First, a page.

The Aldi generation

Monday, January 15, 2007 at 06:10 PM

Madison Avenue gave us the Pepsi Generation, pop culture gave us Generations X and Y, and WWII gave us the long and exhaustingly chronicled Baby Boom generation. A quarter of a century of Reaganism, globalization, and free marketeerism have given us "The Aldi Generation."

For those who don't know, Aldi's is a cut rate supermarket from Germany.  The company now has tons of stores in America, including little Bennington Vermont where I watch the daily horrors of America unfold.

Aldi's is a hell of a lot cheaper than American chains like the misleadingly named Price Chopper, Shaw's, Stop'n'Shop, and Hannaford's. They keep the prices down by operating "warehouse" style: goods are stacked in cut-open boxes, most (all?) products are Aldi's own brand, and you supply your own bags and muscle power to pack up your groceries.

When my wife and I moved to Vermont a little over 4 years ago, Aldi's did very little business.  They were closed on Sunday and when you drove by on the days they were open, their parking lot usually had fewer than 20 cars.

Boy have things changed.  Aldi's is open on Sunday.  The parking lot is usually close to full.  During peak hours, there are so many shoppers you can barely get around the store.  In fact, many days there are more customers in Bennington's Aldi's than in Bennington's Hannafords.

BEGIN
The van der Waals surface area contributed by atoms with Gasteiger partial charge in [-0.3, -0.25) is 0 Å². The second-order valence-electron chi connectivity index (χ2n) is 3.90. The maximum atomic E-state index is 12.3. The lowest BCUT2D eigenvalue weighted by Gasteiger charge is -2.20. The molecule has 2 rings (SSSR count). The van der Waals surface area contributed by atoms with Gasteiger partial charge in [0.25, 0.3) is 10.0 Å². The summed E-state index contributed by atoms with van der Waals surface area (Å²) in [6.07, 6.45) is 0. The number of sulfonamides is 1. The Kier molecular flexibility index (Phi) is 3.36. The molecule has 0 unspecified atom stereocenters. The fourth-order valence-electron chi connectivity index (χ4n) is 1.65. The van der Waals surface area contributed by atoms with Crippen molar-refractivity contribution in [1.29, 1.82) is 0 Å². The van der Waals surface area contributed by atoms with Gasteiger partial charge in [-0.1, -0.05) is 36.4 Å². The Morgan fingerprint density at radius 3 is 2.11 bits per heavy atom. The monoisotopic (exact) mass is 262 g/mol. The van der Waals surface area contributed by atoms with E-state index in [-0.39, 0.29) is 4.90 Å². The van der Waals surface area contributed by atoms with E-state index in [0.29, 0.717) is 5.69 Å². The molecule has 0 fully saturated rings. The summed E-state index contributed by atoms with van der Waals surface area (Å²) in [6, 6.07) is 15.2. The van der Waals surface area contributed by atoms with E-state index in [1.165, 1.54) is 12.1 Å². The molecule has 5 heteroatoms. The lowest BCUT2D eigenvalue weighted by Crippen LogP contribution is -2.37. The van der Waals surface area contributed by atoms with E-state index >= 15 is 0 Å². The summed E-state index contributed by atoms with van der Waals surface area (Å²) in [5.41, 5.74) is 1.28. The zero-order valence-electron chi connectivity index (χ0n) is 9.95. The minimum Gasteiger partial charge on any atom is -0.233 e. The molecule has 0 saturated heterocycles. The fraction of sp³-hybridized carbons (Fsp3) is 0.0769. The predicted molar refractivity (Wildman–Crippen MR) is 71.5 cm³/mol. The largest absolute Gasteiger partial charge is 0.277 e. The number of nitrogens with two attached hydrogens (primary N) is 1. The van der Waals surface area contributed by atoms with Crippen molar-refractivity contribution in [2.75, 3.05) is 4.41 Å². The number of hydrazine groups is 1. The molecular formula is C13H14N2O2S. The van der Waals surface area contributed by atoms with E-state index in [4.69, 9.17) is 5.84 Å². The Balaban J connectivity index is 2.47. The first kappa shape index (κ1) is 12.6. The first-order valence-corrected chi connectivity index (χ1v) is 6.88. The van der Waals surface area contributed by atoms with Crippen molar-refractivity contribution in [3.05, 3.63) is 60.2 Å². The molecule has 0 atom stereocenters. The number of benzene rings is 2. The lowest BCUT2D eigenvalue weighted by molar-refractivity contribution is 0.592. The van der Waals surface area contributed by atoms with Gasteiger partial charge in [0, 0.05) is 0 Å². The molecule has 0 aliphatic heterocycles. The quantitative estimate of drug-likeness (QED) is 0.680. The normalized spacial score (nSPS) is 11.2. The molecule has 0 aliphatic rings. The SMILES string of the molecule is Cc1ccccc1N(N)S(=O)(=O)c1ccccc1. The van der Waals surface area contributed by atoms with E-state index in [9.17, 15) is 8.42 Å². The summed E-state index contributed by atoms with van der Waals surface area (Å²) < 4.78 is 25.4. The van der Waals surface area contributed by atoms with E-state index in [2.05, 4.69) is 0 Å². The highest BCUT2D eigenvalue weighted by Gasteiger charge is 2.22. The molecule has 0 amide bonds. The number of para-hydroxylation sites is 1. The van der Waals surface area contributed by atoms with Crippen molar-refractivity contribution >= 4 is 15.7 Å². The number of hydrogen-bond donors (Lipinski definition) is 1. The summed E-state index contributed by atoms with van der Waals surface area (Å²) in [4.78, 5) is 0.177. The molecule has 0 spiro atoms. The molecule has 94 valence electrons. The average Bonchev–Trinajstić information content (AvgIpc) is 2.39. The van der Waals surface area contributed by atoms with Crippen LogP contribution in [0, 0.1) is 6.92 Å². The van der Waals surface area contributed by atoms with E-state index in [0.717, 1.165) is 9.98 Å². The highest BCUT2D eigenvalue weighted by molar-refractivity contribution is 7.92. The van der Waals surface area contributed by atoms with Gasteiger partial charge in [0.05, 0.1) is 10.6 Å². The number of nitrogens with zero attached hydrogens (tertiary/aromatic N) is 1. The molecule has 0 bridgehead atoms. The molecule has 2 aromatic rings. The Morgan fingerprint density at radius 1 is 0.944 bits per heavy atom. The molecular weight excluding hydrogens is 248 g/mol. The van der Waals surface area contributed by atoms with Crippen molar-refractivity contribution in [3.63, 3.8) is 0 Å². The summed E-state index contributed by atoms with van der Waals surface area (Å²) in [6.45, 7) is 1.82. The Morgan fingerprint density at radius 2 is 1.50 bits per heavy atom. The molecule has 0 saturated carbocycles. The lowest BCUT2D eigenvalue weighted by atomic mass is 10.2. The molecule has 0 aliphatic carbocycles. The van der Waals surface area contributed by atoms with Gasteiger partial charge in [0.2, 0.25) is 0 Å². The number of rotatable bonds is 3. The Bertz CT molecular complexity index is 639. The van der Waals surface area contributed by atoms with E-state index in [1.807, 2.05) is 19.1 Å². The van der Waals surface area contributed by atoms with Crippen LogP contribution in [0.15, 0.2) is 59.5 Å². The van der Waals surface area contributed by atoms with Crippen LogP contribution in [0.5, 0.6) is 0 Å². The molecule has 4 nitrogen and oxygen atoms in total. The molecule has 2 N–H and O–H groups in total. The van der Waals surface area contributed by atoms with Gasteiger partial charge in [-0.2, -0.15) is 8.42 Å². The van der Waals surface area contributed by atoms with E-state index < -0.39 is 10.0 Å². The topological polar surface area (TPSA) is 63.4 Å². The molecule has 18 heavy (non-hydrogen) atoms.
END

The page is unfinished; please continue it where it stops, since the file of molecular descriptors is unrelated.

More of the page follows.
And the large majority of Aldi shoppers?  Older.  Many senior citizens, with a sprinkling of younger shoppers trying to stretch their meager wages from one of the fantastic "new" jobs in fast food, or retail clerking at or near minimum wage.

The government can pooh-pooh inflation all it wants, but I guaranty you that the cost of food staples at chain supermarkets has risen dramatically in the last several years.  And there's no denying that the cost of energy has skyrocketed.

The Aldi Generation: a subset of the Boomers, the ones that thought they could get through life in America by working decent blue collar, and white collar support, jobs only to find those jobs gone.  Only to find themselves the less than proud holders of one, two, or three of those great "new" jobs which treat the minimum wage as both a minimum and a near-maximum, which have as little chance of carrying full medical benefits as I have of being elected to the Senate as a Republican, which treat you as the fungible creature that you now are.  Or the holder of a pension or Social Security check that comes no where near keeping up with the inflation that supposedly doesn't exist.